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New group, Securepairs.org, aims to counter industry claims repair undermines security
I help represent the Right to Repair campaign across the country, which promotes a simple, common sense proposition: when you buy something, you should be able to fix it yourself, and not have to take it to the company that made the product or its authorized repairers.
In many places, industry representatives, speaking for the manufacturers, say it’s a cybersecurity issue. If we let consumers or independent repair techs access tech manuals, diagnostic software or firmware patches it will mean the loss of security of our electronics … or so the claims go.
It turns out that the who’s who of cyber-security experts disagree with these industry claims, and believe a more open repair market improves security.
The group of more than 20 cyber security professionals who support this premise includes some of the most regarded names in information security. Among them: Bruce Schneier of IBM and Harvard University, an author and globally recognized expert in cryptography; Gary McGraw, the computer scientist and author of 12 books on software security; pioneering vulnerability disclosure expert Katie Moussouris of Luta Security; Chris Wysopal, Chief Technology Officer at Veracode, Joe Grand (aka “Kingpin”) of Grand Idea Studio and Dan Geer, the Chief Information Security Officer of In-Q-Tel, a non-profit, venture arm of the CIA.
“As cyber security professionals, we have a responsibility to provide accurate information and reliable advice to lawmakers who are considering Right to Repair laws,” said Grand, a hardware hacker and embedded systems security expert.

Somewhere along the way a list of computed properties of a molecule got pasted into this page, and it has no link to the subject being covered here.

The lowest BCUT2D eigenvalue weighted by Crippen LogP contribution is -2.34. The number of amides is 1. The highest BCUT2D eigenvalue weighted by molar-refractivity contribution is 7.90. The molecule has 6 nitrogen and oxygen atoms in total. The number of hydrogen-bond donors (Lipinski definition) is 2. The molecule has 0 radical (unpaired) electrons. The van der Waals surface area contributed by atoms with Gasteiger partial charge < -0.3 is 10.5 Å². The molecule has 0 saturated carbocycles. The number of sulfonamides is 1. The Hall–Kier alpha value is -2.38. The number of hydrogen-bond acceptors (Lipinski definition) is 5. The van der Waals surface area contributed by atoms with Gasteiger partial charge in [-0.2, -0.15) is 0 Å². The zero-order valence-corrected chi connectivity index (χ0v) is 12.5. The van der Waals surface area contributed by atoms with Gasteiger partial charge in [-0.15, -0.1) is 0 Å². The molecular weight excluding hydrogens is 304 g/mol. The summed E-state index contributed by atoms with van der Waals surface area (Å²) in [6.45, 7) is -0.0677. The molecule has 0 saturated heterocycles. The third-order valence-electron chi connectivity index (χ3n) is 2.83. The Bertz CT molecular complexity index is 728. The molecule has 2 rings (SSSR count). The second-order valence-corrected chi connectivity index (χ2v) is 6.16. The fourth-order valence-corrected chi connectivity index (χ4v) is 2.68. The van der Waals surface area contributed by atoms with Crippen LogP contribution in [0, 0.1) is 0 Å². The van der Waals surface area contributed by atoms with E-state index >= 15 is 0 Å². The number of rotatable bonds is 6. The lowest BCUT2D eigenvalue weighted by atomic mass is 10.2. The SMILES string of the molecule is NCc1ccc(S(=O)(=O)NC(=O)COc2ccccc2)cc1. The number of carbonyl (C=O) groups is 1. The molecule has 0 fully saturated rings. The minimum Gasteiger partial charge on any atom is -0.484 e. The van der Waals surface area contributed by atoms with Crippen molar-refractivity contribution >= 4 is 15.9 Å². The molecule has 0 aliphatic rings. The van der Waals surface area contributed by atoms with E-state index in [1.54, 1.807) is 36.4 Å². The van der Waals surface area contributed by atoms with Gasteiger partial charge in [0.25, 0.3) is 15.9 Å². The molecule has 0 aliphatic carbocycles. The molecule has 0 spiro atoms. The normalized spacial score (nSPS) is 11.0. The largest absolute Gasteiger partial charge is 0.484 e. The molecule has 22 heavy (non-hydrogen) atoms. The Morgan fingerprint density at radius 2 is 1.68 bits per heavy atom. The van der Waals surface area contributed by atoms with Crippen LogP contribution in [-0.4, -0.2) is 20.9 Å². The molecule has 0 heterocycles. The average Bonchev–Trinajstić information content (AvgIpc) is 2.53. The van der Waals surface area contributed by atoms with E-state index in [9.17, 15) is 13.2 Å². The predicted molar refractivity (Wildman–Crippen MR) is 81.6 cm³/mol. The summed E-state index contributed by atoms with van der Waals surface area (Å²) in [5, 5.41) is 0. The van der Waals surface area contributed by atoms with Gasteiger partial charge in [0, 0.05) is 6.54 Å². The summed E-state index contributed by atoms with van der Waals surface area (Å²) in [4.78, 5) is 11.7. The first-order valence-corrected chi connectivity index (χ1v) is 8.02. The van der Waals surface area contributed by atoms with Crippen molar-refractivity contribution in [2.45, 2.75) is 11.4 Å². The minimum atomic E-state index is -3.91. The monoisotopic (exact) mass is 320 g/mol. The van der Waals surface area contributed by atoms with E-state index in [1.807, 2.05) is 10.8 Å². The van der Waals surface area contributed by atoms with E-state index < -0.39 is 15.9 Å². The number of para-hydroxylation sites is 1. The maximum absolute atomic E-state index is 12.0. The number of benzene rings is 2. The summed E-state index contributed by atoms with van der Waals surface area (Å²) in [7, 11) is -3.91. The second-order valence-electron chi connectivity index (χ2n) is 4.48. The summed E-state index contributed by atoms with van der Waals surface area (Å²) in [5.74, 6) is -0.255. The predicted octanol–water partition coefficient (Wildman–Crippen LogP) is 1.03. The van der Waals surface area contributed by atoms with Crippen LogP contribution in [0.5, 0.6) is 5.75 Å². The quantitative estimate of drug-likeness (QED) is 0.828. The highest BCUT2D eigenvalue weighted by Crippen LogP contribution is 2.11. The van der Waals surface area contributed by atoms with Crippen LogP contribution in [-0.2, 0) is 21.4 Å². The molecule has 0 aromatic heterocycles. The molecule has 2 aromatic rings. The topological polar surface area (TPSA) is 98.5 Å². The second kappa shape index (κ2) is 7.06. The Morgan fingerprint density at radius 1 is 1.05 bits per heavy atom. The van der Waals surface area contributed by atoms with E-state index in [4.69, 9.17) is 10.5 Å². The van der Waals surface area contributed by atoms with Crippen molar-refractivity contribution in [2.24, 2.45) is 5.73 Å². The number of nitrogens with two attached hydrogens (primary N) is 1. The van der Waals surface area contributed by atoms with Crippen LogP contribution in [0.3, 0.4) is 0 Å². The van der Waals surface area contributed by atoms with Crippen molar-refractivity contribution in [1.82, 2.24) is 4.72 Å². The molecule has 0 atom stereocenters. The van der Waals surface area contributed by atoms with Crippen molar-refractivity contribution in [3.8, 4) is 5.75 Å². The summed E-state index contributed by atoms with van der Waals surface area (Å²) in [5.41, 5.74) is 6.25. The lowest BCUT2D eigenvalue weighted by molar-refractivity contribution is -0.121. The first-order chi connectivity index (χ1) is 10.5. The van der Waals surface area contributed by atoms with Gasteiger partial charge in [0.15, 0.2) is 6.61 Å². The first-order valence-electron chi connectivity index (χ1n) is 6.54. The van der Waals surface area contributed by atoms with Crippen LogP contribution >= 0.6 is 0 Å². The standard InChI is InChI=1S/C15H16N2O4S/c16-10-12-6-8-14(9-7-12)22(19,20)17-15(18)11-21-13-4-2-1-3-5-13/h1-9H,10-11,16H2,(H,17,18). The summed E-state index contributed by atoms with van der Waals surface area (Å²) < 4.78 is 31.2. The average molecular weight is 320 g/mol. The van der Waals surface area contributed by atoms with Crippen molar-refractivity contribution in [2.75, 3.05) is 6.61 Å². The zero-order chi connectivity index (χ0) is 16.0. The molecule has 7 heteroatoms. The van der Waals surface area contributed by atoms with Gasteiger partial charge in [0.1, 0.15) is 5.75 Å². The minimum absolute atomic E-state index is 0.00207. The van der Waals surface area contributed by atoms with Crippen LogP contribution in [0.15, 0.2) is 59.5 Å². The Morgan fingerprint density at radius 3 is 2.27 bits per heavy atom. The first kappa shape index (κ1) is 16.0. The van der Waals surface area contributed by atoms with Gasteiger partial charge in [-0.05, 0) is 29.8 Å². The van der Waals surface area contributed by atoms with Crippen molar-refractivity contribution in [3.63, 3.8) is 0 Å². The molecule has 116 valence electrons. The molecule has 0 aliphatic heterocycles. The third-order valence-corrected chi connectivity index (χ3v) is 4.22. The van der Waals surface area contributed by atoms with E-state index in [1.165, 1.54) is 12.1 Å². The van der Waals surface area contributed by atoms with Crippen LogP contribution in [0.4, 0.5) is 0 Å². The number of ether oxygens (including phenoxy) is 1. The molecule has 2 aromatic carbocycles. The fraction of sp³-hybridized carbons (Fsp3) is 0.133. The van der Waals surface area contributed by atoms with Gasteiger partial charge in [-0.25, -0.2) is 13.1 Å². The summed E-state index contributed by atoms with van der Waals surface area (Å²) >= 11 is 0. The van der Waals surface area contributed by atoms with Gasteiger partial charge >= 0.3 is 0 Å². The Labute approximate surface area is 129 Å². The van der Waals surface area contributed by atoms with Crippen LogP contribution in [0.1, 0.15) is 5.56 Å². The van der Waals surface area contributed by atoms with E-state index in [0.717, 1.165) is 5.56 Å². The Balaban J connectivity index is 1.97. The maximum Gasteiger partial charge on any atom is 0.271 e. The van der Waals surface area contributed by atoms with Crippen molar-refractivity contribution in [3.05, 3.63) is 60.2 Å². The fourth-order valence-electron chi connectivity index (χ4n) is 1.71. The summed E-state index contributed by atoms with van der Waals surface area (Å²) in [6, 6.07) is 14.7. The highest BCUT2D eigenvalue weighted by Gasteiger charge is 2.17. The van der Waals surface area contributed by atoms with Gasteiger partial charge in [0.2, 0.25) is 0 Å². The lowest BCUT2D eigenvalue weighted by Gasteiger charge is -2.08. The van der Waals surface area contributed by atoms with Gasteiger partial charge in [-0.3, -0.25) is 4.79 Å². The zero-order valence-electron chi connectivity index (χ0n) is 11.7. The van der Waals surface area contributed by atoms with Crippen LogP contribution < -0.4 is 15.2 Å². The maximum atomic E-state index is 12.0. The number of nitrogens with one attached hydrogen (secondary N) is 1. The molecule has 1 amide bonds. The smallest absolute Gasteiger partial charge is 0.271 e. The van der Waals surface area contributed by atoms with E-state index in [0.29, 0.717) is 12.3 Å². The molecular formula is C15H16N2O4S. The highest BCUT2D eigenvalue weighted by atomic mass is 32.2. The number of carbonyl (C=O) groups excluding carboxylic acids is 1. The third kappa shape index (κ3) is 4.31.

Now, to correct one-sided information from manufacturers, journalist Paul Roberts has created Securepairs.org.
“False and misleading information about the cyber risks of repair is being directed at state legislators who are considering right to repair laws,” said Roberts, who is editor-in-chief at The Security Ledger, an independent cyber security blog. “Securepairs.org is a voice of reason that will provide policy makers with accurate information about the security problems plaguing connected devices. We will make the case that right to repair laws will bring about a more secure, not less secure future.”
For my part, I'm grateful the real experts are standing up, and setting the record straight: There is no cyber threat from repair.
Just let us fix our stuff.
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